Beach run

At dusk, a boy and his dog run on the beach at low tide.

A cool gentle breeze ruffles hair and fur as they fly over damp sand, huge beaming grins erupting on both their faces.

‘C’mon, girl!’ the boy calls over his shoulder. ‘Let’s go!’

The dog bounds up beside him, her ears flapping, her legs moving in perfect unison. She cannot remember ever having more fun than this, in this wonderful moment with her boy.

The early morning sunlight glistens on the blue sea like diamonds, and the salty scent of  water and weed fills their nostrils. The beach seems to flow on forever in one continuous sandy stretch – both boy and dog long to reach its end, to find out what lies at the tip of the boundary of both their worlds. But, nature has made them fallible.

The boy stops, out of breath, and rests his hands on his knees. The dog comes to a rolling stop at his feet.

‘Sorry, girl,’ he says, as he gently scrubs at her ears. She peers up at him, panting, her pink tongue flapping out of her face.

‘I just don’t have as much energy as you.’

After a brief moment of rest, the boy turns back to the dog.

‘What do you think, girl? Race you home?’

Tail wagging, with the boy’s laughter splitting the sky behind her, the dog races away back towards the beach’s entrance, water lapping at her paws.

As always, she’s the first one home.

The Gentle Last Song

At dusk, the breeze

blows gently through leaves

and the sun shines light orange

in a pale blue sky.

 

Everything is gentle, calm.

Even the birds; singing one last sweet song

before the great flutter of wings taking flight

seeking

a safe place to roost for the night.

 

The sun is at once more and less

than it might be at noon.

The sky at once bigger and bluer

and yet stiller,

as if waiting for the onset of millions

of tiny pinpricks of light

and the pale rocky face of the moon

that keeps sentry over all

sleeping things.

 

Dusk is the gentle last song of day,

the last orange burst of flame,

before night tenderly

snuffs it out.

Byron Bay and the Long Weekend Getaway

Last weekend, I took a Saturday off work and made the 3 hour journey south from Brisbane to Byron Bay. For those who’ve never been or never heard of it, it’s a famous beach side town in northern New South Wales held fondly in the hearts of surfers world over.

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Having never been before, I still had an expectation of what I’d find when I got there. You assume it’ll be laid back, pretty, and full of people with relaxed views of the world and tough views on people who care nothing for the planet or the environment. I think I can safely say I was right.

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The local community is a strong force in Byron. Everyone is concerned with the impact that tourists are having on the beautiful local beaches, the cleaniness and busyness of the town’s picturesque streets, and the unsavouryness of some of the people who holiday there. There have been arguments put forward about a bed tax, and then counter-arguments about the fact that the money never goes back into the local community and they see little to no benefit from it. It’s a quandary all areas high in tourist numbers face, and one we’re only going to hear more about in the future.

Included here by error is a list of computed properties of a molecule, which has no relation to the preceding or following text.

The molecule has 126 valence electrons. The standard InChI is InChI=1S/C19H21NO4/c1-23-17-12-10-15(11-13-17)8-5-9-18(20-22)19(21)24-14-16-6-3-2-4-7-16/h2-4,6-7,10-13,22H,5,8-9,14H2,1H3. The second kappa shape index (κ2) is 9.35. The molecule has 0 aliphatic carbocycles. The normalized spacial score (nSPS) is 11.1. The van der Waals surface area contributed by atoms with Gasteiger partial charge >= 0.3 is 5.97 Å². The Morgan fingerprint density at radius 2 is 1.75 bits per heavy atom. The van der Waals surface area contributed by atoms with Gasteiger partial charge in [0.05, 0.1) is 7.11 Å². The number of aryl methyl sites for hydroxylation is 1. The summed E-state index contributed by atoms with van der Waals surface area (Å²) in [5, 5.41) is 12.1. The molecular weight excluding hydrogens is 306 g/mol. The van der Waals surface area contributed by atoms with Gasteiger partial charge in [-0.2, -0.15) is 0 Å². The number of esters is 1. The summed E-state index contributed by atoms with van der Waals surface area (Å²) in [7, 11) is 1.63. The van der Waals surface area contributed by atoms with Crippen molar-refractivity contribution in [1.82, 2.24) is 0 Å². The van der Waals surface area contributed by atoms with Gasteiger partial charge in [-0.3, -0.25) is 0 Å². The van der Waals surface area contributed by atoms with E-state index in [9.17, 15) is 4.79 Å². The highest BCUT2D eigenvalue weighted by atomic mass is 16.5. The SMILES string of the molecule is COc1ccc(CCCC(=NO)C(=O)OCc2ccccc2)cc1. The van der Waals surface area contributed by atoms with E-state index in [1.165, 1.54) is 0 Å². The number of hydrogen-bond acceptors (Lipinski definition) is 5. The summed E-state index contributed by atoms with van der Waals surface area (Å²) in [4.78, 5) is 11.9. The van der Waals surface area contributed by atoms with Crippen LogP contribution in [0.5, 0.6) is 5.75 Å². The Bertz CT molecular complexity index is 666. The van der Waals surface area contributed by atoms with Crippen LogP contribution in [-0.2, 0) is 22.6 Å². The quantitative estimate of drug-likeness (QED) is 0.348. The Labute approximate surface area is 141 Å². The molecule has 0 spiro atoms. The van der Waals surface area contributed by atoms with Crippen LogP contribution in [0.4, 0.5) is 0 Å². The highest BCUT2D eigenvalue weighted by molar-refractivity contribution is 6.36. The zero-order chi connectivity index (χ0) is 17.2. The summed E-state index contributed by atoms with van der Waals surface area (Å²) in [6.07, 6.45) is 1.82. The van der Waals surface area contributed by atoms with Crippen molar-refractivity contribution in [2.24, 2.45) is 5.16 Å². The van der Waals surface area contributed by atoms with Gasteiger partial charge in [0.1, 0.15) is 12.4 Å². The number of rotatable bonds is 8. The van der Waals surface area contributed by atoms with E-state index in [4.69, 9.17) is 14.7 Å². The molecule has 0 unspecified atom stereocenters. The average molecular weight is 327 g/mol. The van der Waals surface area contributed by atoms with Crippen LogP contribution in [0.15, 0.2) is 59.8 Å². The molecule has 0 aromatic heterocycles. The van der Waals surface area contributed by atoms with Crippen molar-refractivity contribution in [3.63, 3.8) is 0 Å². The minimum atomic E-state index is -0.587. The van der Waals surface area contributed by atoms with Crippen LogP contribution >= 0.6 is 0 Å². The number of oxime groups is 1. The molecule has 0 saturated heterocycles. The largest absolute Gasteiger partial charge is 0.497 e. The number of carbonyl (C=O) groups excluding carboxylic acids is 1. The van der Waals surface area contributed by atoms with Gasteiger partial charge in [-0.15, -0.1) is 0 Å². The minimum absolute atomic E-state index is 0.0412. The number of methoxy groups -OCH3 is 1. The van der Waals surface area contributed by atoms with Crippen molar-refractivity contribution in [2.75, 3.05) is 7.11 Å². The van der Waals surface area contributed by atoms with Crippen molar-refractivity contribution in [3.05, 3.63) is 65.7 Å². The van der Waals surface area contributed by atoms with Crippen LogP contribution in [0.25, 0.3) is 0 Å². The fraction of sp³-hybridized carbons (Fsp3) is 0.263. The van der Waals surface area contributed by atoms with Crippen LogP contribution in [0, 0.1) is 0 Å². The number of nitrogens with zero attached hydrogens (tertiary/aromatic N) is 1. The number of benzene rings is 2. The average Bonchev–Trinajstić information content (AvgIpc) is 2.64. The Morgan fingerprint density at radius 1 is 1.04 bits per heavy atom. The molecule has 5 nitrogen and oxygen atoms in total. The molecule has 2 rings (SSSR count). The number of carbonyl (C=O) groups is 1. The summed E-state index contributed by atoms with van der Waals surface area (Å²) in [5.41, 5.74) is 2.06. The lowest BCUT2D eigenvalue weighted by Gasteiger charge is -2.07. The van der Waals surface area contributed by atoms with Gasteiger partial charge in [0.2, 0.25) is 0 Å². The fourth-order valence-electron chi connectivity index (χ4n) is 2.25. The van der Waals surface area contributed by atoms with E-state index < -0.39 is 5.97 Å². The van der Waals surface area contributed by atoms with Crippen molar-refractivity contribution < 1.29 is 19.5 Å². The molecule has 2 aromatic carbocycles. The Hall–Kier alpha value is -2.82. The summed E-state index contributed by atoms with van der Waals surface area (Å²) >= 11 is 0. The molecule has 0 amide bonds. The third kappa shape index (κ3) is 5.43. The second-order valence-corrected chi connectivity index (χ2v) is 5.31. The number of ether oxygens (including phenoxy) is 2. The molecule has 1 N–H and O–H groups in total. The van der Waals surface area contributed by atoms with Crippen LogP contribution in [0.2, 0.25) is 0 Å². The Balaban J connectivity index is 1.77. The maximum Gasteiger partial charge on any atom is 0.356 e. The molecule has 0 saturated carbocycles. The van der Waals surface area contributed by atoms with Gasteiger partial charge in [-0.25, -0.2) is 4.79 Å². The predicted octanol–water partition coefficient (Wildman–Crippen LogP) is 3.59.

I think my favourite things about the area are the lighthouse and its extraordinary views, the adorable rock wallabies, the vegan restaurant called The Beet and it’s amazing menu, and the relaxed, surfy vibe that permeates the entire town. Who wouldn’t want to live there? And that’s 80% of Bryon’s problem.

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The glorious freedom of travel

For as long as I can remember, I’ve had this innate  burning desire to travel. To experience places I’ve never been, to do things I’ve never done. To go far outside what’s comfortable and familiar, and discover the new and the wonderful. It’s a joyous kind of freedom, the ability to travel, that’s only really a relatively new phenomenon when it comes to human beings.

But I think it’s about more than simply travelling to a new place – it’s a journey, and it involves learning so much about yourself that you’d otherwise never know. It’s about discovery, sure – the discovery of places, cities, history, and geography, but it’s also about self. You learn so much about who you are and what makes you you while travelling, since you’re put in different situations with different people and in places you’re unfamiliar with. You’re given the freedom to put the day to day bullshit aside and just learn to be you. To put it simply, to travel is to learn.

I think one of the most important lessons travel can teach you is to be true to yourself and the people you’re travelling with, and if you don’t think you can do that, you shouldn’t be travelling with them. You also have to adapt quickly and wear so many different hats. I’ve learned how to be a photographer, a cartographer, a budgeter, a planner, a life coach, a list maker, and so many other things. I’ve learned about compromise, about the value of honest, open discussion, and the beauty of simplicity.

On a recent trip to the UK, Ireland and Paris with my mum, I learned that generational gaps can be even more pronounced when travelling. I love to take a map and just walk a city, since it allows you to stumble upon tiny worlds known only by locals that are often overlooked by tour guides or pamphlets. You can get to the heart of a place, and discover what it is that makes people fall in love with it. This is made harder by taking your mother who has 30 years on you and tires much more easily. The lesson there? Next time I travel with mum, we’ll do a river cruise.

The healing power of books

If you’re a bibliophile, there’s no doubt that in times of stress or sadness, you’ve turned to books for solace.

Of course, there’s that obvious bit of reassurance you’ll get from reading about someone who’s been through what you’re going through, but it’s so much more than that.

When you’ve had an extremely shitty day and your life sucks beyond the telling of it, revisiting an old favourite and living awhile in that world you’ve loved for years is the ultimate form of escapism. For that short time, your problems are put to one side. You almost forget about finding that job, or that you’ve been single since the dawn of time. You can forget about your boss giving you a hard time, or that idiotic thing you said in a professional setting. Life gets a tiny bit easier; you’re with old friends now, who won’t judge you, who’ve known you all your life. Your problems might still be there when the book is finished, but you’re stronger for having read it, and maybe you’ll be better equipped to deal with them now.